lesser celandine in yard

Kill lesser celandine before it flowers; look for it now

by Connie Oswald Stofko Don’t wait until you see the pretty yellow flowers. Look for lesser celandine and get rid of it now. If you want to use an herbicide, you must do it now before the plant flowers. Why you should get rid of lesser celandine If you’re not careful, lesser celandine can spread until you have no grass or other plants in your lawn. Even worse, it can spread into wild areas and wreak havoc there. Lesser celandine…

red lily leaf beetle by

Start to check for red lily leaf beetle in WNY

by Connie Oswald Stofko I received this message from Tess in Binghamton: “Red lily beetles have arrived early! Picked a dozen of them out of the flower bed today, March 20, 2020, in Binghamton NY area!!” It’s not too early to start looking for them in Western New York, said John Farfaglia, extension educator with Cornell Cooperative Extension in Niagara County “They do show up early, as soon as the foliage breaks ground,” Farfaglia said. In past years, “I’ve gotten calls…

opossum on a deck

Opossums are more common than you think, but not a garden problem

by Connie Oswald Stofko I recently got this question from a reader: Hi Connie! Over here on Maynard, I just saw a possum. Is this something new for Eggertsville? Ellyn K. Demler Since I also live in this part of Amherst, this question was especially interesting to me. A few weeks ago, I saw a deer across the street from my house–the first I had seen in my neighborhood in 30 years–and now we have opossums? I called John Farfaglia,…

slender false brome

Invasive grass & more news from Master Gardeners

An invasive plant that has been identified in Genesee County and may be other parts of Western New York is slender false brome, according to an article in the latest issue of WNY Gardening Matters, published by the Master Gardeners of Erie County. Because slender false brome looks so much like other grasses, it may be undetected in other counties. See more about the plant in this article by Lisa Marie Gee. Other articles in this issue are: Find out…

deer in backyard

Don’t feed deer: It’s bad for them, bad for people & illegal!

by Connie Oswald Stofko If you feed deer in your backyard or at a park, you could be harming them instead of helping them. Bringing deer together at feeding sites increases their risk of contracting communicable diseases, such as chronic wasting disease, from other deer. That’s why the New York State Department of Environmental Conservation (DEC) prohibited deer feeding anywhere in New York State back in 2002. Recently the DEC adopted a new regulation to provide a clearer definition of what…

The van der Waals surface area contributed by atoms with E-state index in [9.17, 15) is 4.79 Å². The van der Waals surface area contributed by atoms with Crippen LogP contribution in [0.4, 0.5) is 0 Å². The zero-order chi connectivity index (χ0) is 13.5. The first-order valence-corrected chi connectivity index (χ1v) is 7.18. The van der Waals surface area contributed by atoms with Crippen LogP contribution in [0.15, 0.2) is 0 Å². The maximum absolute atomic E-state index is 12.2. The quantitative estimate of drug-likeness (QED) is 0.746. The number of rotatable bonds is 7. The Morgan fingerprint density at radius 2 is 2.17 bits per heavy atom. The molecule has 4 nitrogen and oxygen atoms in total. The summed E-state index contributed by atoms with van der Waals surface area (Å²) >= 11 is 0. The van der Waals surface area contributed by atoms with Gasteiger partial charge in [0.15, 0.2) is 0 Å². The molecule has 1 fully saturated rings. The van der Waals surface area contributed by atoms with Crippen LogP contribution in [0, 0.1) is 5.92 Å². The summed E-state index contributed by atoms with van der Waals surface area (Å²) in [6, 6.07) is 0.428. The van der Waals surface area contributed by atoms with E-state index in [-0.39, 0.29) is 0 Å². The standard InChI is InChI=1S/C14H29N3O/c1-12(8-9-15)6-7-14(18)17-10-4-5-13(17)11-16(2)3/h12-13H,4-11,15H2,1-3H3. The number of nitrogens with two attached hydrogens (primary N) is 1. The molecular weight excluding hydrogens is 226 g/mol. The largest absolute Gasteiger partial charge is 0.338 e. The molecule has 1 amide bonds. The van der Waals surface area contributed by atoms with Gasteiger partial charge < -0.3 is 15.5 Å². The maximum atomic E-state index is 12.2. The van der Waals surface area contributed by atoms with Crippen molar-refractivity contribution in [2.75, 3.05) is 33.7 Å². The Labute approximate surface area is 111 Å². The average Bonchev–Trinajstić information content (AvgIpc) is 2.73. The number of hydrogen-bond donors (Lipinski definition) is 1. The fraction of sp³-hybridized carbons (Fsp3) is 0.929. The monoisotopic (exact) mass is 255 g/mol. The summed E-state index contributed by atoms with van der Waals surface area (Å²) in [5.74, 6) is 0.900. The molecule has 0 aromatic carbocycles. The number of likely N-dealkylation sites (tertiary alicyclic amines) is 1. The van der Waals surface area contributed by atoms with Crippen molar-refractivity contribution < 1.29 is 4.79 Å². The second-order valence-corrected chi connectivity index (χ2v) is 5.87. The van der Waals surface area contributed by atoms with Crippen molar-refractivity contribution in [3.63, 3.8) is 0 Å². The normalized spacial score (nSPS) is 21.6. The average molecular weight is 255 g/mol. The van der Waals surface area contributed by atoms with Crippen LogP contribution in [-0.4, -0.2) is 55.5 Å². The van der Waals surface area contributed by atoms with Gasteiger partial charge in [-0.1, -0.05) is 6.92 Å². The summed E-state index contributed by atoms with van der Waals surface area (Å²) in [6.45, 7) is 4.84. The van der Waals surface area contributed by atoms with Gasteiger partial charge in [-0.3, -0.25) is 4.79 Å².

dandelions in lawn

Dandelions aren’t all bad, plus more tips from Master Gardeners

You may know that dandelion leaves can be eaten, but there are even more uses for this plant. The milky sap of a variety of dandelion can be used to make rubber, according to an article by Lyn Chimera in the most recent issue of WNY Gardening Matters. WNY Gardening Matters is produced by the Master Gardeners of Cornell Cooperative Extension in Erie County. Also in this issue: Learn about an invasive pest called the hemlock wooly adelgid, which can…

sticks in garden to keep rabbits and cats out

Tip to keep rabbits, cats out of your garden this winter

by Connie Oswald Stofko Do rabbits make nests in your garden? Do cats use your garden for a litterbox? Here is one tip to solve both problems. Make the space less appealing by breaking it up with sticks. In addition to sticks from a tree, you can recycle disposable chopsticks, Popsicle sticks, old plant tags and plastic forks and spoons. In my garden I have a metal spoon that was damaged when it fell into the garbage disposal. Don’t go…

boxelder bug

Don’t worry if you find boxelder bugs in your house; they’re harmless

Have boxelder bugs taken shelter in your home this fall? If so, don’t worry. They are native and won’t harm you, your house or plants. Boxelder bugs don’t bite or sting, according to the New York State Department of Environmental Conservation. They aren’t attracted to food the way ants are. They become inactive when the weather turns cold enough. In addition, the boxelder bug doesn’t significantly damage the trees it feeds on, according to the National Pesticide Information Center. The…

holly raguza, Bugwood.org

Good news: No lanternfly infestations found, but your help is still needed

The good news is that there hasn’t yet been a documented spotted lanternfly infestation in New York. That’s wonderful because the spotted lanternfly can damage many kinds of plants. In addition, it can secrete so much messy “honeydew” that people can’t go outside without getting honeydew on their hair and clothes. If this insect becomes established in New York, it could impact our forests, agriculture and tourism. Your help is needed to keep this invasive and destructive insect out of our area, according…

Halloween bat

Bats: spooky creatures or garden helpers?

It’s Bat Week, time to raise awareness about the important role bats play in our environment and our gardens. What you might not know about bats All of New York State’s bats eat insects. A single little brown myotis bat can consume 1,000 mosquito-sized insects in just one hour! The bat is the only mammal that can truly fly. (Flying squirrels glide, but don’t fly.) Bats are extremely long lived, compared to mammals of similar size. The oldest documented one was…